Why People Hate Conference Calls
Does anyone like conference calls? These oddly disconnected get togethers have become a staple of business life – and yet you’ll hardly ever hear anyone say, “Gee, that was a great conference call. We really got a lot done!”
Some new research from the staffing pros at OfficeTeam aimed to find out just what makes some conference calls a miserable experience. Their top findings were:
Multiple people talking at the same time — 37%
Excessive background noise — 24%
Attendees not paying attention — 9%
Attendees putting the call on hold (and prompting hold music) — 7%
Attendees thinking they’re talking when they’re on mute — 7%
Most of us have experienced one or more of these breaches of conference call etiquette. They serve to frustrate everyone participating, and to break the flow of communication.
To avoid – or at least minimize – conference call misery, OfficeTeam identifies some common culprits, and makes the following suggestions:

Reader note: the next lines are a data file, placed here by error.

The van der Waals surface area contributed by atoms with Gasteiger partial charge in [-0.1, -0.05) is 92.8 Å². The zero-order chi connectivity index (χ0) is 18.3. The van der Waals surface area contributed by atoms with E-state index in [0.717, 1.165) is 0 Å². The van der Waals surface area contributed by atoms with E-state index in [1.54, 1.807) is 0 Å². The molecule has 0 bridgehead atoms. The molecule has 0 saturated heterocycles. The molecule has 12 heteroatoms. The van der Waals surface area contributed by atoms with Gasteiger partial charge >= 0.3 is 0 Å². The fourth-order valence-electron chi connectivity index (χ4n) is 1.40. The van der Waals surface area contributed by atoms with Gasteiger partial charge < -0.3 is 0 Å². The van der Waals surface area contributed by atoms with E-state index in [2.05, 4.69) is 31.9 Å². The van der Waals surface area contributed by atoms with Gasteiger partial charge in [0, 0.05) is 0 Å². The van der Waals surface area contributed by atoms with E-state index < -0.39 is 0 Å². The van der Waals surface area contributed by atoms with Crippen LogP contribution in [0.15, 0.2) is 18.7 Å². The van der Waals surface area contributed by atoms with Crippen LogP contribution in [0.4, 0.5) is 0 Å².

- The Late Arriver disrupts the flow when he or she joins after the call has already kicked off. Have the dial-in details ready a few minutes prior to the start time so you won’t be scrambling at the last moment. If you anticipate being tardy, let the host know.
- The Noisemaker causes a commotion with loud typing, a barking dog or other sounds that can be heard in the background. Find a quiet location for calls and mute the line when you’re not speaking. Just remember to unmute yourself when you have something to say.
- The Multitasker is too busy eating, checking email or reading a report to pay attention to the discussion at hand. Put your other work away and eliminate potential distractions so you can actively participate in the conversation.
- The Tech Transgressor is prone to technology faux pas, whether it’s misusing phone access codes or a headset, or accidentally prompting music by putting the line on hold. Familiarize yourself with conference call systems and equipment before dialing.
- The Scene-Stealer is known to interrupt or monopolize discussions. Contribute your thoughts, but don’t forget to share the floor. Since there may be audio delays on the phone, wait a beat before speaking to avoid talking over someone.
Of course, one other good suggestion is that companies invest in decent telecommunications equipment and services. They may also consider videoconferencing, (which can be slightly less disembodied and annoying than voice calls).
But these are nonetheless excellent suggestions for how people should comport themselves during conference calls. Our business lives would be greatly improved if conference call participants would just show a bit more courtesy.
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